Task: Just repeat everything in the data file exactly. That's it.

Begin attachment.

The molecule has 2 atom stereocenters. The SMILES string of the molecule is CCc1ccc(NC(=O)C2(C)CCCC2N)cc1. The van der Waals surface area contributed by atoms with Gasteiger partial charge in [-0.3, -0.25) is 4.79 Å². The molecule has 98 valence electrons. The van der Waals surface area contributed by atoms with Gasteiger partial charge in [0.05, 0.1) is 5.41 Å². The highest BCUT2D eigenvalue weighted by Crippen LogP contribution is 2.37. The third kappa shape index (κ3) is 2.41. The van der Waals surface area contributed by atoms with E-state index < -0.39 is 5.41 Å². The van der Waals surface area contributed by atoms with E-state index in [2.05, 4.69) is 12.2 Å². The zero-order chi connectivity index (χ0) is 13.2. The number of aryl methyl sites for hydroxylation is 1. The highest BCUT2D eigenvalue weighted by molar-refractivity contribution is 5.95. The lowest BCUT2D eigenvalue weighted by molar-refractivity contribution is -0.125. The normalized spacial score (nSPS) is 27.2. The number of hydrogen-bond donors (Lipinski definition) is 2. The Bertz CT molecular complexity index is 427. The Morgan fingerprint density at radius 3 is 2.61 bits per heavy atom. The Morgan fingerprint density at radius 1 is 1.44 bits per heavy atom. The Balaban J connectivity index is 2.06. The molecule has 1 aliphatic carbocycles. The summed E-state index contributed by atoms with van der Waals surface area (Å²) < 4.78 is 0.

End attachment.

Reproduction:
The molecule has 2 atom stereocenters. The SMILES string of the molecule is CCc1ccc(NC(=O)C2(C)CCCC2N)cc1. The van der Waals surface area contributed by atoms with Gasteiger partial charge in [-0.3, -0.25) is 4.79 Å². The molecule has 98 valence electrons. The van der Waals surface area contributed by atoms with Gasteiger partial charge in [0.05, 0.1) is 5.41 Å². The highest BCUT2D eigenvalue weighted by Crippen LogP contribution is 2.37. The third kappa shape index (κ3) is 2.41. The van der Waals surface area contributed by atoms with E-state index < -0.39 is 5.41 Å². The van der Waals surface area contributed by atoms with E-state index in [2.05, 4.69) is 12.2 Å². The zero-order chi connectivity index (χ0) is 13.2. The number of aryl methyl sites for hydroxylation is 1. The highest BCUT2D eigenvalue weighted by molar-refractivity contribution is 5.95. The lowest BCUT2D eigenvalue weighted by molar-refractivity contribution is -0.125. The normalized spacial score (nSPS) is 27.2. The number of hydrogen-bond donors (Lipinski definition) is 2. The Bertz CT molecular complexity index is 427. The Morgan fingerprint density at radius 3 is 2.61 bits per heavy atom. The Morgan fingerprint density at radius 1 is 1.44 bits per heavy atom. The Balaban J connectivity index is 2.06. The molecule has 1 aliphatic carbocycles. The summed E-state index contributed by atoms with van der Waals surface area (Å²) < 4.78 is 0.